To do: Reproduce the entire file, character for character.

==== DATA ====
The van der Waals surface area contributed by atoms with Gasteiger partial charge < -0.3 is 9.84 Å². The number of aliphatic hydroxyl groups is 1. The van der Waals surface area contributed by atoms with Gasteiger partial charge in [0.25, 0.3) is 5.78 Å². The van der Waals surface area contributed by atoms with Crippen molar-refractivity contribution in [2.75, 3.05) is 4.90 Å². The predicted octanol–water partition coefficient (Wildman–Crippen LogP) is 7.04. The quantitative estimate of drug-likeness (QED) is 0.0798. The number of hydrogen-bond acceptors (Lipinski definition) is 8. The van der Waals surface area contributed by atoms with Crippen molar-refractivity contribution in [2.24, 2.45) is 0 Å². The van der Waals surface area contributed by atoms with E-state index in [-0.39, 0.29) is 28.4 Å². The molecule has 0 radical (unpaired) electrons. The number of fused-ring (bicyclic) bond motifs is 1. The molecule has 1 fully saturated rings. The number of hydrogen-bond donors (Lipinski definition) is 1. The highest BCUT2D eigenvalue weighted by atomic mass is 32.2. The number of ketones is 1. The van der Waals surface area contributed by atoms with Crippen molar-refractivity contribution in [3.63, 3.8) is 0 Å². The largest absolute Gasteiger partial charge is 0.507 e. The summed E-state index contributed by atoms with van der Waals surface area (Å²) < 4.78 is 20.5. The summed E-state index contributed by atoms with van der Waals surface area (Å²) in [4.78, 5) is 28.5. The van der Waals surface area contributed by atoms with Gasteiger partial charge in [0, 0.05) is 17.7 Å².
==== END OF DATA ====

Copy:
The van der Waals surface area contributed by atoms with Gasteiger partial charge < -0.3 is 9.84 Å². The number of aliphatic hydroxyl groups is 1. The van der Waals surface area contributed by atoms with Gasteiger partial charge in [0.25, 0.3) is 5.78 Å². The van der Waals surface area contributed by atoms with Crippen molar-refractivity contribution in [2.75, 3.05) is 4.90 Å². The predicted octanol–water partition coefficient (Wildman–Crippen LogP) is 7.04. The quantitative estimate of drug-likeness (QED) is 0.0798. The number of hydrogen-bond acceptors (Lipinski definition) is 8. The van der Waals surface area contributed by atoms with Crippen molar-refractivity contribution in [2.24, 2.45) is 0 Å². The van der Waals surface area contributed by atoms with E-state index in [-0.39, 0.29) is 28.4 Å². The molecule has 0 radical (unpaired) electrons. The number of fused-ring (bicyclic) bond motifs is 1. The molecule has 1 fully saturated rings. The number of hydrogen-bond donors (Lipinski definition) is 1. The highest BCUT2D eigenvalue weighted by atomic mass is 32.2. The number of ketones is 1. The van der Waals surface area contributed by atoms with Crippen molar-refractivity contribution in [3.63, 3.8) is 0 Å². The largest absolute Gasteiger partial charge is 0.507 e. The summed E-state index contributed by atoms with van der Waals surface area (Å²) < 4.78 is 20.5. The summed E-state index contributed by atoms with van der Waals surface area (Å²) in [4.78, 5) is 28.5. The van der Waals surface area contributed by atoms with Gasteiger partial charge in [0, 0.05) is 17.7 Å².